China reforms: One-child policy to be relaxed

The BBC's Martin Patience: "China's population is rapidly ageing"

Related Stories

China is to relax its policy of restricting most couples to having only a single child, state media say.

In future, families will be allowed two children if one parent is an only child, the Xinhua news agency said.

The proposal follows this week's meeting of a key decision-making body of the governing Communist Party.

Other reforms include the abolition of "re-education through labour" camps and moves to boost the role of the private sector in the economy.

Analysis

Though the scale of the Chinese leadership's new social and economic reforms are vast, affecting millions across China, none of these changes should come as a shock. Many of these changes have been discussed in the Chinese state media in the past, and many have been test-driven on a smaller scale in different parts of the country.

For example, in some Chinese cities for the past few years, couples who are both single children have been allowed the option of having a second child. The latest change will give couples the option of having two children if just one of the parents is an only child.

Similarly, Chinese President Xi Jinping vowed to abolish the much-hated "re-education through labour" system when he first came to power. Quietly, officials have been winding down the system over the past few months.

The Communist government is not prone to making rash decisions. In order to gain the consensus it needs to carry out its plans at the local level, officials need to announce them well ahead of time. Surprises aren't popular in China, it seems.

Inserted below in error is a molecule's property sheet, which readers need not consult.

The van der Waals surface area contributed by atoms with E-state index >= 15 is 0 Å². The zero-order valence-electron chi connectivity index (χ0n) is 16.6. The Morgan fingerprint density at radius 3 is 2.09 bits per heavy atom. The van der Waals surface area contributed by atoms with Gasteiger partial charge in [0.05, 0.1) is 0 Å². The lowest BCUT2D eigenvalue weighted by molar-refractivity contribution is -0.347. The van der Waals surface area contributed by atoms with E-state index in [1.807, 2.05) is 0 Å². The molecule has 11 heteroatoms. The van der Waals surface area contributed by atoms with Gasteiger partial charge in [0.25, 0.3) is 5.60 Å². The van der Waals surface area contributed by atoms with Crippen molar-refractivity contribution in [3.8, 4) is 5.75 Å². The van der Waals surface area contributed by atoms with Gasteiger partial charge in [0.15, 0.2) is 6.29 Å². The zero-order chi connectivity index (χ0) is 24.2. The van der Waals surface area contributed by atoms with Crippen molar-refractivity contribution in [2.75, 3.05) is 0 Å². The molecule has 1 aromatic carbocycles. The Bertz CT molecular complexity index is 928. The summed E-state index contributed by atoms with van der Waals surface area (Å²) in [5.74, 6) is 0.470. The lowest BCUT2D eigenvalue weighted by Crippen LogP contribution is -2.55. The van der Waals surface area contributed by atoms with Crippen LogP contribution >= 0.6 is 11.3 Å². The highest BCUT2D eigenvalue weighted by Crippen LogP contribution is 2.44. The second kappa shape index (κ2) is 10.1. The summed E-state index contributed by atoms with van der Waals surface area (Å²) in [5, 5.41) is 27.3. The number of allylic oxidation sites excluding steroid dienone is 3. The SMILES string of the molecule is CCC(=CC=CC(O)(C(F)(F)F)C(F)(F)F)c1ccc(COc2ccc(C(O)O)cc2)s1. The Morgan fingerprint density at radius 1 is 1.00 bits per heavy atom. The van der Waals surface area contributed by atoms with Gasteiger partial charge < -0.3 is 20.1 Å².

The BBC's Celia Hatton, in Beijing, says most of the changes have already been tested in parts of the country.

Officials announce their plans well in advance to gain the consensus they need, she adds.

Ageing population

The latest announcements are contained in a 22,000-word document released three days after the Third Plenum meeting of the Communist leadership in Beijing.

Traditionally reforms are expected from the Third Plenum, because new leaders are seen as having had time to consolidate power. President Xi Jinping took office last year.

The one-child policy would be "adjusted and improved step by step to promote 'long-term balanced development of the population in China'", Xinhua said.

China introduced its one-child policy at the end of the 1970s to curb rapid population growth.

But correspondents say the policy has become increasingly unpopular and that leaders fear the country's ageing population will both reduce the labour pool and exacerbate elderly care issues.

By 2050, more than a quarter of the population will be over 65.

The one-child policy has on the whole been strictly enforced, though some exceptions already exist, including for ethnic minorities.

In some cities, both parents must be only children in order to be allowed to have a second child.

China's one-child policy

  • China's population-control policy was introduced in 1979 and restricts couples in urban areas to only one child
  • In rural areas, families are allowed to have two children if the first is a girl.